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Cervical Spondylosis Symptoms, Causes and Risk Factors

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What is cervical spondylosis?

Cervical spondylosis(popularly known as “cervical”) is a condition where the cervical spine shows wear and tear, usually due to overuse with age, which may lead to pain in the neck and other symptoms.

cervical pain 3D scaled

It is considered that changes of wear and tear begin to develop in the cervical spine by the age of 30 years and more than 85% of the people over the age of 60 years show significant changes.

In many people, cervical spondylosis doesn’t produce any symptoms at all. However, the commonest symptoms it can lead to are pain and stiffness in the neck which may increase with the movement of the neck. It may also cause compression of the nerves which lead to tingling, numbness, or weakness in arms to loss of function of hands.

Most of the cases of cervical spondylosis, complaining of symptoms respond well to conservative treatment using medicines and physical therapy.

What are the symptoms of cervical spondylosis?

Many people with cervical spondylosis don’t have any significant symptoms and are not aware of their condition.

The most common symptoms of cervical spondylosis are pain and stiffness in the neck. Pain may range from mild to severe in intensity. It may be worsened by keeping the head in one position or by looking up or down for a long time, as seen while reading a book or using a mobile or a computer.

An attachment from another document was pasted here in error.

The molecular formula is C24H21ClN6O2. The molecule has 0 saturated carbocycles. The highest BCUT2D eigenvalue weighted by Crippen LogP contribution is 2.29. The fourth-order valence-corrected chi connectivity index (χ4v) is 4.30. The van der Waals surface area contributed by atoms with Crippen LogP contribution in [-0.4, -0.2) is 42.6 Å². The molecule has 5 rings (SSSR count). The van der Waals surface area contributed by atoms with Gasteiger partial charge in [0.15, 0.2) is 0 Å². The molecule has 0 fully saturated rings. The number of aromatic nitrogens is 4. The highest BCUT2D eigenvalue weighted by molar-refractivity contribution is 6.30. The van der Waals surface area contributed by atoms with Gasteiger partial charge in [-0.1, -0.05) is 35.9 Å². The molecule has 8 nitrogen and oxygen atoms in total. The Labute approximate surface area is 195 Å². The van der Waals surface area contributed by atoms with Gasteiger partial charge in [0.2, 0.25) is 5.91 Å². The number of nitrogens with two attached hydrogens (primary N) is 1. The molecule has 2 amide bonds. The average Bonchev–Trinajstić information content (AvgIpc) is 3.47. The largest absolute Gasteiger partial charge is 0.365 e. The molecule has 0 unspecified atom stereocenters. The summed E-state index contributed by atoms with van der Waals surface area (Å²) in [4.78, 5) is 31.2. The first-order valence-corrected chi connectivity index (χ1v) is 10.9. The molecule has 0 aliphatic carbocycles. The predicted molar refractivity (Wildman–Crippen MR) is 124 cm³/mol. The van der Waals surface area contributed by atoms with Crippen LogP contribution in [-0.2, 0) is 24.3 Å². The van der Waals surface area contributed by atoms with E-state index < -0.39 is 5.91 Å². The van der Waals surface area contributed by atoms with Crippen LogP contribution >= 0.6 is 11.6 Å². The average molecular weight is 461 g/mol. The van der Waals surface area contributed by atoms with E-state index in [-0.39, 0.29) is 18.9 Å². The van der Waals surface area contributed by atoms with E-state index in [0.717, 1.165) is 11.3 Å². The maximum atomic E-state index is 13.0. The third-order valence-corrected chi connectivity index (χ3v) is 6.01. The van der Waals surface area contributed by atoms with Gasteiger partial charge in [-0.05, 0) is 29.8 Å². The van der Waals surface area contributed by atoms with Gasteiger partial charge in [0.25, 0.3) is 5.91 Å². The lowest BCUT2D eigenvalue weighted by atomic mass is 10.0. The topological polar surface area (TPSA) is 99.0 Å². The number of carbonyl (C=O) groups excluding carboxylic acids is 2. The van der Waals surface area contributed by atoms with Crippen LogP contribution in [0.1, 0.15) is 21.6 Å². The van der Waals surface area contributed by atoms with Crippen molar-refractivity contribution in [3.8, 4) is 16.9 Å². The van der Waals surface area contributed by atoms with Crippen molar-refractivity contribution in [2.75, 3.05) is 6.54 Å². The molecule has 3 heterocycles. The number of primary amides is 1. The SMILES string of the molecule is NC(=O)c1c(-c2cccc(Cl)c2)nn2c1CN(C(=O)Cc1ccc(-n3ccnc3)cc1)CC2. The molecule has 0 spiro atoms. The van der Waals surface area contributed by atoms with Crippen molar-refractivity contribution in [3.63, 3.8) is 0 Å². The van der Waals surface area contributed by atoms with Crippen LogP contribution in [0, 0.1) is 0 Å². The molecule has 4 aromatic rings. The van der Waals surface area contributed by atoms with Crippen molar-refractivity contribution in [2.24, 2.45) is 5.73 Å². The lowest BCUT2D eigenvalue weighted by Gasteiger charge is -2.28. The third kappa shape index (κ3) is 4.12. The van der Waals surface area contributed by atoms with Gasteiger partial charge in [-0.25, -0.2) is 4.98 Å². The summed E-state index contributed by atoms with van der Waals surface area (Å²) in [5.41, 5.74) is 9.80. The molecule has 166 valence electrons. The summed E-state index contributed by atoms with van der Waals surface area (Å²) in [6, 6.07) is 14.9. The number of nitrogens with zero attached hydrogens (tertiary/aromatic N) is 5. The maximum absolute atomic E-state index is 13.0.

symptoms of Cervical Spondylosis

Other symptoms may include are:

• Stiffness or soreness in the neck.

• Spasm of neck muscles.

• A grinding or popping sound or sensation while turning the neck.

• Headache or dizziness.

In severe cases of cervical spondylosis, the spinal cord or nerve roots may get compressed resulting in additional symptoms. This condition is called cervical spondylotic myelopathy (CSM). This may cause the following symptoms:

cervical-spinal-nerve-compression

The cervical spondylotic myelopathy (CSM), may cause the following symptoms:

• Tingling, numbness, or weakness in one or both arms.

• Loss of function in hands with trouble in writing or holding.

• Problem in walking or loss of balance (feeling of unsteadiness on feet).

• Incontinence of bladder or bowel- issues in controlling urine or stools.

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When to seek medical help or when to consult a doctor?

The cervical spondylosis tends to progress slowly with time. In many people, the symptoms may get worsen over time. If the symptoms get worsen or interfere with daily activities, the person should seek medical help to get relief from the symptoms and avoid further progression.

A person should seek immediate medical help if he or she observes the following things:

• Sudden onset of weakness or numbness in arms, shoulders, or legs.

• Loss of bladder or bowel control.

• Problems in walking or loss of control.

What are the causes and how they result in cervical spondylosis?

With increasing age the spine undergoes regular wear and tear which may get aggravated by some injuries or physical factors.

Multiple components of the spine such as IV discs, cartilage, bone, and ligaments undergoes repeated wear and tear with age. Damage to any component affects the biomechanics of the entire spine and predisposes the other component to stress and damage.